Ph.D., Civil Engineering (Environmental Discipline), 2006
University of Miami, Coral Gables, FL
M.S., Civil Engineering (Environmental Discipline), 2001
Tongji University, Shanghai, China
B.S., Civil Engineering (Water and Wastewater Engineering) (Major), 1998
Computer Science (Minor), 1998
Tongji University, Shanghai, China
Water and Wastewater Treatment
Advanced Oxidation Processes (AOPs)
Landfill Leachate Management
Current Members in My Group:
Dr. Cuibai Chen (Visiting Professor from Chinese University of Geosciences, co-supervised with Dr. Huan Feng)
Dr. Kawalpreet Kaur (Postdoc, co-supervised with Dr. Dibs Sarkar)
Nanzhu Li (PhD student)
Diptesh Banerjee (PhD student)
Ciapha Morris (MS student)
Christopher Gravesen (MA student)
A NEW REMEDIATION METHOD TO REMOVE ESTROGENS FROM WATER: SULFATE RADICAL-INDUCED ADVANCED OXIDATION PROCESSES (SR-AOPS) - MSU CSAM Sokol Faculty/Student Research Grant
PI: Dr. Yang Deng Undergraduate Student:Ashley Marie DeGrandis This research is sponsored by The Margaret & Herman Sokol Faculty/Student Research Grant of College of Science and Mathematics (CSAM), Montclair State University. The long term goal of this research is to develop an innovative, viable, simple, and low-cost remediation method for tackling aqueous emerging pollutants that have great adverse impacts on human health and the environment. The overarching objective of this proposal is to evaluate three sulfate radical-induced advance oxidation processes (SR-AOPs) for removal of a typical persistent estrogen in water through cooperation between the PI and a MSU undergraduate student. The three SR-AOPs tested utilize heat, metal, and elevated pH to activate persulfate (S2O82-) to produce reactive sulfate radicals (SO4â�¢-), respectively. Our central hypothesis is that sulfate radicals produced from different persulfte activation pathways are able to effectively degrade estrogens, thus providing a full treatment for estrogen remediation. Some important findings: 1) Among the three persulfate activation methods, heat was the most effective, followed by elevated pH and Fe(II) activation. 2) At certain conditions (45 degree, pH 6-8), E3 could be rapidly degraded by persulfate (half life = a few min). However, the half life of E3 may be days in the presence of persulfate but without any activation method. 3) Generally, a high persulfate dose increased the E3 degradation rate; 4) Although elevated pH could enhance E3 degradation, the activation method through pH increase may not be much feasible, because acid must be used to neturalize the excess base, and adds safety issue during the treatment. The final version of this project report is going to be released soon!
REMEDIATION OF MIXED CONTAMINATED PLUMES USING FERRATE (VI) - funded by DuPont
With Drs. Dibs Sarkar and Sudipta Rakshit Our ultimate goal is to develop an innovative, environmentally friendly and technically viable ferrate(VI)-driven remediation alterative to address multiple persistent contaminants of concern (COCs) in groundwater plumes. As the first step to realizing that goal, a 2.5-year, two-phase research plan has been proposed. In Phase I (Yr 1: Proof-of-Concept), lab-scale shaker table tests will be conducted to demonstrate the technical feasibility of ferrate(VI) induced removal of selected individual and mixed pollutants via oxidation and subsequent adsorption, to compare its performance with current oxidation remediation technologies, and to estimate its natural oxidant demand during remediation. Based on the results obtained from the Phase-I study we will work on technology development in Phase II (Yrs 2 & 2.5). Scaled up pilot tests will be performed to design, optimize and demonstrate an in-situ ferrate(VI)-based remediation method for mixed organic and inorganic contaminants in groundwater, plus the hydraulic characteristics. Information obtained from these tests will be used to establish kinetics and equilibrium models for optimization of performance parameters.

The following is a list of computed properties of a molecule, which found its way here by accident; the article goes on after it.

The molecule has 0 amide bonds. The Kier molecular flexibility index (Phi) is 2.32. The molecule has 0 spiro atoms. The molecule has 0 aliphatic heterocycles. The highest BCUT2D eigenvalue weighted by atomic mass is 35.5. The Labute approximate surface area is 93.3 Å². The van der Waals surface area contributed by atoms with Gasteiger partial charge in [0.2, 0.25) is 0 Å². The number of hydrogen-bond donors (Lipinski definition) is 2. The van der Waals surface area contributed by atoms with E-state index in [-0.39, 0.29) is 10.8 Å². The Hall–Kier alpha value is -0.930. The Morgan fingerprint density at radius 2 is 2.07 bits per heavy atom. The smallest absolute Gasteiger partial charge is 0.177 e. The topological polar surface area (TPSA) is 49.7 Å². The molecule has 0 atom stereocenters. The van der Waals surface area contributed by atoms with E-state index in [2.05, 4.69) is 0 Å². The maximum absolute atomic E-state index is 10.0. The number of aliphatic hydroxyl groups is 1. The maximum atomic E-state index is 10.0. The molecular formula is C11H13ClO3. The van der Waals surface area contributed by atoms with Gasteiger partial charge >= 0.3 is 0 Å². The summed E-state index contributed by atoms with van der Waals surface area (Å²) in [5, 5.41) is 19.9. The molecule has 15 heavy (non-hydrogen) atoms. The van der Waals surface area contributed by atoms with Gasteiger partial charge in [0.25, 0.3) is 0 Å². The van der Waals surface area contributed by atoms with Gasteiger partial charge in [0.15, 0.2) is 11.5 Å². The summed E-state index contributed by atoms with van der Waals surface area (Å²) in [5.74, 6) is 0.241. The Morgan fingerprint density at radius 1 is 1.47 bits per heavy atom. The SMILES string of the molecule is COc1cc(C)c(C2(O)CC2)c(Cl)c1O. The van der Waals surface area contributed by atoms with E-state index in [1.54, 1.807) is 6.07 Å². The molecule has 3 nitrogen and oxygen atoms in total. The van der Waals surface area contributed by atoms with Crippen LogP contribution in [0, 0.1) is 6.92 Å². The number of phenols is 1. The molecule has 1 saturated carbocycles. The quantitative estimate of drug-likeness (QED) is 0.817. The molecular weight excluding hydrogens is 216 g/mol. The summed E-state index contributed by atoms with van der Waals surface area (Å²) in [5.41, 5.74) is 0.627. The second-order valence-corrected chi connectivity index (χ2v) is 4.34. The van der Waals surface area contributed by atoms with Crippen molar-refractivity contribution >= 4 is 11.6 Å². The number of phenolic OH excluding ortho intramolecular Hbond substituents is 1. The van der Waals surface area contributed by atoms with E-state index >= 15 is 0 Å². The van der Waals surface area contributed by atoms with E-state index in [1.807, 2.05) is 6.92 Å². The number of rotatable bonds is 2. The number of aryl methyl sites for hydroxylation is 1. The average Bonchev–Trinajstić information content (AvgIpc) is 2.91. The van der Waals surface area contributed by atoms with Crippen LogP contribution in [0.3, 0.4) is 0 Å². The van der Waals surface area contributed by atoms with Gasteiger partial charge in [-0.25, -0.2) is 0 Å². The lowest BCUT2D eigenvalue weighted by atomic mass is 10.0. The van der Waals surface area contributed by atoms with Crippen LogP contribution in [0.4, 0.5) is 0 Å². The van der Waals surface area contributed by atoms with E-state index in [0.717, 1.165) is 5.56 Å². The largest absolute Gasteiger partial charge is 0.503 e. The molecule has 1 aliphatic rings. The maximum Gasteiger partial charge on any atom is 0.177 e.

Scrap Tire and Water Treatment Residuals as Novel “Green” Sorbents for Removal of Common Metals from Polluted Urban Storm Water Runoff - funded by New Jersey Water Resources Research Institute
Low cost “green” sorbent materials can be used in urban storm water (USW) best management practices (BMP) to remove common metal pollutants such as Cu, Pb, and Zn. Ground tire rubber (TR) has been reported to immobilize metals such as Cu and Pb. Another low cost, “green” sorbent, which has proven capacity of removing Cu, Pb, and Zn from water, is Al-based drinking water treatment residuals (Al-WTR). However, there is no reported study on the usage of either TR or Al-WTR for removal of metals from polluted USW runoff. Since TR has the potential to leach Zn, the use of Al-WTR in conjunction with TR is likely to generate a more efficient metal sorbent. The primary objective of the proposed research is to understand the retention/release characteristics of typical USW metals such as Cu, Pb, and Zn on TR and Al-WTR as a function of environmental conditions relevant to USW, such as solid solution ratio, ionic strength, pH, and temperature. Studies on leachability of benzothiazole, an organic pollutant and a typical constituent of tire materials will also be conducted, and the effectiveness of Al-WTR in retaining benzothiazole will be assessed. If the results obtained from this preliminary study are encouraging, a more comprehensive, greenhouse and field-scale study on the usage of these low-cost sorbents for development of a “green” BMP for USW runoff will be proposed in a subsequent NIWR competition.